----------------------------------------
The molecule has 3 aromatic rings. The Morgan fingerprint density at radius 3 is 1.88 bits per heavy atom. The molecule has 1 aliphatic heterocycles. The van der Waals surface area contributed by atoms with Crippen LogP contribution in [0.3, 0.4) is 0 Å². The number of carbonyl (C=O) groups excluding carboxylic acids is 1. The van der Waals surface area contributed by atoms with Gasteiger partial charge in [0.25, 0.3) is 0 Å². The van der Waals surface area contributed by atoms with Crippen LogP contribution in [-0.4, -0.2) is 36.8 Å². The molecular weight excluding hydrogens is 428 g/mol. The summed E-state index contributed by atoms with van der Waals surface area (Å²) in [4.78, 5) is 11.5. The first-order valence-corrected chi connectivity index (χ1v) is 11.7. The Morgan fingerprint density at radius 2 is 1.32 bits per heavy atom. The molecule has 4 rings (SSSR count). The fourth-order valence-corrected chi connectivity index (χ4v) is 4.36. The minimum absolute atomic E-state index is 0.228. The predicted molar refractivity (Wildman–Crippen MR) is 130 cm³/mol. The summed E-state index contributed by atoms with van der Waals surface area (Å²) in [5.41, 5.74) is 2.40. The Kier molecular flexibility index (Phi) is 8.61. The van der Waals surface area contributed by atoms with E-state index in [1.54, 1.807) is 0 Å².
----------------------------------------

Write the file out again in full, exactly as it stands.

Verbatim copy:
The molecule has 3 aromatic rings. The Morgan fingerprint density at radius 3 is 1.88 bits per heavy atom. The molecule has 1 aliphatic heterocycles. The van der Waals surface area contributed by atoms with Crippen LogP contribution in [0.3, 0.4) is 0 Å². The number of carbonyl (C=O) groups excluding carboxylic acids is 1. The van der Waals surface area contributed by atoms with Gasteiger partial charge in [0.25, 0.3) is 0 Å². The van der Waals surface area contributed by atoms with Crippen LogP contribution in [-0.4, -0.2) is 36.8 Å². The molecular weight excluding hydrogens is 428 g/mol. The summed E-state index contributed by atoms with van der Waals surface area (Å²) in [4.78, 5) is 11.5. The first-order valence-corrected chi connectivity index (χ1v) is 11.7. The Morgan fingerprint density at radius 2 is 1.32 bits per heavy atom. The molecule has 4 rings (SSSR count). The fourth-order valence-corrected chi connectivity index (χ4v) is 4.36. The minimum absolute atomic E-state index is 0.228. The predicted molar refractivity (Wildman–Crippen MR) is 130 cm³/mol. The summed E-state index contributed by atoms with van der Waals surface area (Å²) in [5.41, 5.74) is 2.40. The Kier molecular flexibility index (Phi) is 8.61. The van der Waals surface area contributed by atoms with E-state index in [1.54, 1.807) is 0 Å².